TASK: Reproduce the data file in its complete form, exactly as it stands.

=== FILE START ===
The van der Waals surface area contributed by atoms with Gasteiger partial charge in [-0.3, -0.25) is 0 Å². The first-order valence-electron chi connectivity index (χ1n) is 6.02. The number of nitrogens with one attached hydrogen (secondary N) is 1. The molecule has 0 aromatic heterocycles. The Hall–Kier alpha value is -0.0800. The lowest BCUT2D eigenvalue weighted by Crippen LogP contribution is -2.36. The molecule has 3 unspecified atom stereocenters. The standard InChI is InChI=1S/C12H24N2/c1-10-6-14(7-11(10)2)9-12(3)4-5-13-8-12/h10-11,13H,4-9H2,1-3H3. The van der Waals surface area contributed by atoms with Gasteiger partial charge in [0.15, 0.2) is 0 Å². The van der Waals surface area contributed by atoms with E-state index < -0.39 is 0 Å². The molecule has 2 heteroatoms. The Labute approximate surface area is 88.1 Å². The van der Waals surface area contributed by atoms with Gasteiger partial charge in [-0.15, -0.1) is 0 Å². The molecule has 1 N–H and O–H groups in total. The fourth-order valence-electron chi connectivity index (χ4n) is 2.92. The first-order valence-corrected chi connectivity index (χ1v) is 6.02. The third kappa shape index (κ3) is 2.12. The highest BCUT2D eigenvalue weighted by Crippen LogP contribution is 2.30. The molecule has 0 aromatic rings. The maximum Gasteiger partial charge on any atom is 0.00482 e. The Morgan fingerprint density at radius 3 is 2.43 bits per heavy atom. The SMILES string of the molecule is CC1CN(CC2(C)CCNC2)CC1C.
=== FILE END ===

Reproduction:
The van der Waals surface area contributed by atoms with Gasteiger partial charge in [-0.3, -0.25) is 0 Å². The first-order valence-electron chi connectivity index (χ1n) is 6.02. The number of nitrogens with one attached hydrogen (secondary N) is 1. The molecule has 0 aromatic heterocycles. The Hall–Kier alpha value is -0.0800. The lowest BCUT2D eigenvalue weighted by Crippen LogP contribution is -2.36. The molecule has 3 unspecified atom stereocenters. The standard InChI is InChI=1S/C12H24N2/c1-10-6-14(7-11(10)2)9-12(3)4-5-13-8-12/h10-11,13H,4-9H2,1-3H3. The van der Waals surface area contributed by atoms with Gasteiger partial charge in [0.15, 0.2) is 0 Å². The van der Waals surface area contributed by atoms with E-state index < -0.39 is 0 Å². The molecule has 2 heteroatoms. The Labute approximate surface area is 88.1 Å². The van der Waals surface area contributed by atoms with Gasteiger partial charge in [-0.15, -0.1) is 0 Å². The molecule has 1 N–H and O–H groups in total. The fourth-order valence-electron chi connectivity index (χ4n) is 2.92. The first-order valence-corrected chi connectivity index (χ1v) is 6.02. The third kappa shape index (κ3) is 2.12. The highest BCUT2D eigenvalue weighted by Crippen LogP contribution is 2.30. The molecule has 0 aromatic rings. The maximum Gasteiger partial charge on any atom is 0.00482 e. The Morgan fingerprint density at radius 3 is 2.43 bits per heavy atom. The SMILES string of the molecule is CC1CN(CC2(C)CCNC2)CC1C.